Frantz Fanon

related topics
{theory, work, human}
{son, year, death}
{war, force, army}
{work, book, publish}
{country, population, people}
{black, white, people}
{film, series, show}
{album, band, music}
{disease, patient, cell}
{land, century, early}
{government, party, election}
{service, military, aircraft}
{woman, child, man}
{math, energy, light}
{water, park, boat}

Frantz Omar Fanon (July 20, 1925 – December 6, 1961) was a French psychiatrist, philosopher, revolutionary, and author, born in Martinique. His work remains influential in the fields of post-colonial studies and critical theory. As well as being a Marxist, Fanon is known as a radical humanist[1] thinker on the issue of decolonization and the psychopathology of colonization.[2] His works have incited and inspired anti-colonial liberation movements for more than four decades.[3]



Martinique and World War II

Frantz Fanon was born on the Caribbean island of Martinique, which was then a French colony and is now a French département. He was born into a mixed family background: his father was the descendent of African slaves, and his mother was said to be an illegitimate child of mixed race, whose white ancestors came from Strasbourg in Alsace. Fanon's family was socioeconomically middle-class,[2] and they could afford the fees for the Lycée Schoelcher, then the most prestigious high school in Martinique, where the writer Aimé Césaire was one of his teachers.[4]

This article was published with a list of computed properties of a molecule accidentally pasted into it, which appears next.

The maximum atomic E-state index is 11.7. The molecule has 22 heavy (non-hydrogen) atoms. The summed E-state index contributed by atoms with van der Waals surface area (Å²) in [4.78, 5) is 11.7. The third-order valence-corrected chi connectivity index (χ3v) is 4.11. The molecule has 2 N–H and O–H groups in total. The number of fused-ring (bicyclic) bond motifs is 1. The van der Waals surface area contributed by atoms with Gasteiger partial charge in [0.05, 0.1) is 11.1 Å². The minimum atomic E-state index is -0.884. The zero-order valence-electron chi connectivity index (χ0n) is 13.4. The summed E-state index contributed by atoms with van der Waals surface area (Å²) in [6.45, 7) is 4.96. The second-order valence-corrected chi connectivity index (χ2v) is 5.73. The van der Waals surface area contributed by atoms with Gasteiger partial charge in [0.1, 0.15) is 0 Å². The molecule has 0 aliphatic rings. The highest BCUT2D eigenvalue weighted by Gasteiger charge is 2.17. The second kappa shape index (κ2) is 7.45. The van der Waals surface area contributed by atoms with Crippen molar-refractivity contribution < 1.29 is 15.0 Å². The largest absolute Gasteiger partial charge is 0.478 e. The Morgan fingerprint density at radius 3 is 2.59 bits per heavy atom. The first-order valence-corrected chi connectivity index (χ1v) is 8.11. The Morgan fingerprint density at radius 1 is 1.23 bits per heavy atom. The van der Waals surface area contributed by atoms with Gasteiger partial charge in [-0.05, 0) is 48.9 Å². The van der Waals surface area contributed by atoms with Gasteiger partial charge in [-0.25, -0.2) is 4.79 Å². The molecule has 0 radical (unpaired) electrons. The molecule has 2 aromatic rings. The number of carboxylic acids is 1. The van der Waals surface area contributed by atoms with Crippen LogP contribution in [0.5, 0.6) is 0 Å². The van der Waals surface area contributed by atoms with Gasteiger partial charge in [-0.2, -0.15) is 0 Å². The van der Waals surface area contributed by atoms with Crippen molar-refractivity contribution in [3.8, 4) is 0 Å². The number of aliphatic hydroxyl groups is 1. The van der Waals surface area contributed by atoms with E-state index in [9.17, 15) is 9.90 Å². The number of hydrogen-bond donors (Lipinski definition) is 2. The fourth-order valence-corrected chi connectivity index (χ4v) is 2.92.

Full article ▸

related documents
Eli Siegel
Witold Gombrowicz
Trofim Lysenko
Sydney Push
John Forbes Nash, Jr.
Adam Weishaupt
Ludwig von Bertalanffy
W. D. Hamilton
Konrad Lorenz
Grandfather paradox
Jeffrey Moussaieff Masson
Simone de Beauvoir
Colin Ward
Susan Blackmore
National Medal of Science
Kingsley Amis
John Ralston Saul
World Brain
The Prince
Samuel P. Huntington
Non sequitur (logic)
Viruses of the Mind
Samuel Bailey
Will (philosophy)
The End of History and the Last Man
Georges Duby